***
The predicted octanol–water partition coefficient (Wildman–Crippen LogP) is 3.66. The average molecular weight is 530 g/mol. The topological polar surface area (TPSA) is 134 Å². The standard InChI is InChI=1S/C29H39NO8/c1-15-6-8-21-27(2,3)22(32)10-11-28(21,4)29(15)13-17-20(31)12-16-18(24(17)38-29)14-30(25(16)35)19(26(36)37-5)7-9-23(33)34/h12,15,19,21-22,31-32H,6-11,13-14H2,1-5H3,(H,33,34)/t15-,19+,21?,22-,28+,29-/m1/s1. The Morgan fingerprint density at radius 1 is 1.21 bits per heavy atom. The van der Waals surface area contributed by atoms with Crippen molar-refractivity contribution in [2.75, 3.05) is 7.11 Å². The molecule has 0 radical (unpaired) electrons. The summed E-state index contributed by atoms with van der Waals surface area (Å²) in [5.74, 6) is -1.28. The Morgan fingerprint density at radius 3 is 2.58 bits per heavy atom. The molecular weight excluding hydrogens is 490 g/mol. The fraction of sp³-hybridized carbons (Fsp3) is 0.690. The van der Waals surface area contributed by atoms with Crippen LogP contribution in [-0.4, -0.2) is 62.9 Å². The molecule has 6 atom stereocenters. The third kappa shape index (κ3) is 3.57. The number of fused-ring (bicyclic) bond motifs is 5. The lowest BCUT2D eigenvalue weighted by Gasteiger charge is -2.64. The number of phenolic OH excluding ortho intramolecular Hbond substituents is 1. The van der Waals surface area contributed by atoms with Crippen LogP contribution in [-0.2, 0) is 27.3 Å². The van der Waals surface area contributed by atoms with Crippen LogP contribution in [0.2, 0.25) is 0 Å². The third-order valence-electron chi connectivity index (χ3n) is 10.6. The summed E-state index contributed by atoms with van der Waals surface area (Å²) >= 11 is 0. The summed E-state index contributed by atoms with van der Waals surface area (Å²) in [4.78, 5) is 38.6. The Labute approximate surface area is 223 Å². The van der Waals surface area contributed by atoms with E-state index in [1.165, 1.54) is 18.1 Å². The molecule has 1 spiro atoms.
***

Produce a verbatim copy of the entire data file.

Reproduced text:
The predicted octanol–water partition coefficient (Wildman–Crippen LogP) is 3.66. The average molecular weight is 530 g/mol. The topological polar surface area (TPSA) is 134 Å². The standard InChI is InChI=1S/C29H39NO8/c1-15-6-8-21-27(2,3)22(32)10-11-28(21,4)29(15)13-17-20(31)12-16-18(24(17)38-29)14-30(25(16)35)19(26(36)37-5)7-9-23(33)34/h12,15,19,21-22,31-32H,6-11,13-14H2,1-5H3,(H,33,34)/t15-,19+,21?,22-,28+,29-/m1/s1. The Morgan fingerprint density at radius 1 is 1.21 bits per heavy atom. The van der Waals surface area contributed by atoms with Crippen molar-refractivity contribution in [2.75, 3.05) is 7.11 Å². The molecule has 0 radical (unpaired) electrons. The summed E-state index contributed by atoms with van der Waals surface area (Å²) in [5.74, 6) is -1.28. The Morgan fingerprint density at radius 3 is 2.58 bits per heavy atom. The molecular weight excluding hydrogens is 490 g/mol. The fraction of sp³-hybridized carbons (Fsp3) is 0.690. The van der Waals surface area contributed by atoms with Crippen LogP contribution in [-0.4, -0.2) is 62.9 Å². The molecule has 6 atom stereocenters. The third kappa shape index (κ3) is 3.57. The number of fused-ring (bicyclic) bond motifs is 5. The lowest BCUT2D eigenvalue weighted by Gasteiger charge is -2.64. The number of phenolic OH excluding ortho intramolecular Hbond substituents is 1. The van der Waals surface area contributed by atoms with Crippen LogP contribution in [-0.2, 0) is 27.3 Å². The van der Waals surface area contributed by atoms with Crippen LogP contribution in [0.2, 0.25) is 0 Å². The third-order valence-electron chi connectivity index (χ3n) is 10.6. The summed E-state index contributed by atoms with van der Waals surface area (Å²) >= 11 is 0. The summed E-state index contributed by atoms with van der Waals surface area (Å²) in [4.78, 5) is 38.6. The Labute approximate surface area is 223 Å². The van der Waals surface area contributed by atoms with E-state index in [1.165, 1.54) is 18.1 Å². The molecule has 1 spiro atoms.